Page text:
Article by Irving Schattner
Edit and post design by Christy Zigweid
Photo by Unsplash via Pixabay made using @WordSwagApp
Our brains are constantly working. Neurons are firing and chemicals are released and absorbed, leading to thoughts, emotions, and actions. Whether we are in a state of motion, standing still or sleeping, our brains accommodate to ever-changing circumstances and states of consciousness. As much as we may try to convince ourselves of the need to slow down the process of brain function, there are elements of biology and conditioning that dictate the flow of energy circulating up the spine into our brain and down to our organs. That is a given.
What is less of a given is the extent to which we can exercise control over our brain and, therefore, bodily organs. The extent to which we are able to exert conscious control over mind and body can be dictated by a number of factors. One factor is how aware we are of what we think and feel. It is through conscious awareness that we can begin to gain some mastery over how we channel our thoughts, emotions, and actions. “Failure to be aware” leads to automatic thoughts, feelings, and actions that may be counterproductive to our goals. While this may seem an obvious conclusion, many people in distress often find themselves “stuck” in the very patterns which perpetuate and even exacerbate the problems from which they seek freedom.
For some in distress, it is more comfortable to accept one’s fate than to examine what influences and motivations keep them from seeking change and joy. Admittedly it is a daunting task to examine that which is hidden from consciousness, and break through the defense mechanisms often used as self-protection.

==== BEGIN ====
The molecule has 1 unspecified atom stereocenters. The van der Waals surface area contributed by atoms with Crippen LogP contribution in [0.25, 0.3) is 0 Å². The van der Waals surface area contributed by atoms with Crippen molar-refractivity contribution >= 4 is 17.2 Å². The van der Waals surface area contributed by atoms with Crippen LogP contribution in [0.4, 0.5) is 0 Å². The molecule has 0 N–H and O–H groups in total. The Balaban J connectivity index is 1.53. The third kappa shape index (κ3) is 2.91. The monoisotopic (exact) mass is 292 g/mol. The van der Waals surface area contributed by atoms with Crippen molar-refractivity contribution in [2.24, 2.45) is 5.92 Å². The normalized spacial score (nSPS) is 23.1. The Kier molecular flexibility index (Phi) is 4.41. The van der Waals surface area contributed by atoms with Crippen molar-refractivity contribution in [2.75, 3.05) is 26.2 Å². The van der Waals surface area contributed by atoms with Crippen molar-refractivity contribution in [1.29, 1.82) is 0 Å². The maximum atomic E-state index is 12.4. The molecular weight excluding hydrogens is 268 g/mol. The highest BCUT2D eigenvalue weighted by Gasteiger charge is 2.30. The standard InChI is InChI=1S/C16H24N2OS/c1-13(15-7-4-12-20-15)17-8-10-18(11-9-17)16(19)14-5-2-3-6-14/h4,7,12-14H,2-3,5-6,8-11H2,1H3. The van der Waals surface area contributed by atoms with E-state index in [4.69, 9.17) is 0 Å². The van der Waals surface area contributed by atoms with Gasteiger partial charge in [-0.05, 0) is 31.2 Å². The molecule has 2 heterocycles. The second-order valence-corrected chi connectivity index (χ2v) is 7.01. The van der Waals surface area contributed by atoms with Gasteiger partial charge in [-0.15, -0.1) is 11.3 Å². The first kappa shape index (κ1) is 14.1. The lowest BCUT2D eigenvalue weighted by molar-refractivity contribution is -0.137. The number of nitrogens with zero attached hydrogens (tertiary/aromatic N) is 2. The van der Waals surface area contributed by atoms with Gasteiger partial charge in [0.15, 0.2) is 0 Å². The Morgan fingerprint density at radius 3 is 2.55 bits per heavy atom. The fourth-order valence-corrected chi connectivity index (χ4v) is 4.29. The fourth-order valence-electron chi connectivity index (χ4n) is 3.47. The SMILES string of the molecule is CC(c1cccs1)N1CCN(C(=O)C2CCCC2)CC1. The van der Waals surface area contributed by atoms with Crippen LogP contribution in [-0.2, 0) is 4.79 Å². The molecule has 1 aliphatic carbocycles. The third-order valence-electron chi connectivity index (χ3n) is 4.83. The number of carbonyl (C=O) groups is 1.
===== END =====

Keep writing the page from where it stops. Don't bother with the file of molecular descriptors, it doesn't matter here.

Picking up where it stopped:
To engage in a process of self-awareness can begin the process of change. If we continue to ignore or avoid what has been brought to our consciousness, we perpetuate self-sabotage. Some believe that motivation is what is needed and continue to wait for motivation that never comes. The stark reality is that motivation is usually achieved by the mere act of doing. The act of doing, or being, may seem at times like an uphill battle, but once undertaken becomes a process through which motivation is reinforced. In other words, one can sit idly by and think about taking action, or one can learn through repeated attempts (trial and error) until success is achieved. Success is best achieved when fear of failure is challenged through opportunities for learning made possible by taking action. By taking action, assessing what went right and what needs to be modified or corrected, one is on the path to adaptive change. Unfortunately, having gained conscious awareness (or understanding), many people in distress often recoil into typical patterns of thinking and behaviors which further reinforce their negative self-image and disbelief in their ability to gain mastery over their distress. The fortunate few, often with the guidance, support, and encouragement of a well-trained mental health professional, are determined to undertake this next phase of action which flows from their newly-discovered awareness.
It is my wish for each one of you that you take the necessary steps to move from awareness to action, in order to achieve a life of joy, purpose, and direction. Show the courage to change. Reach out and give me a call so we can explore taking this journey together. The rewards are fantastic!
About the Author - Irving Schattner, LCSW
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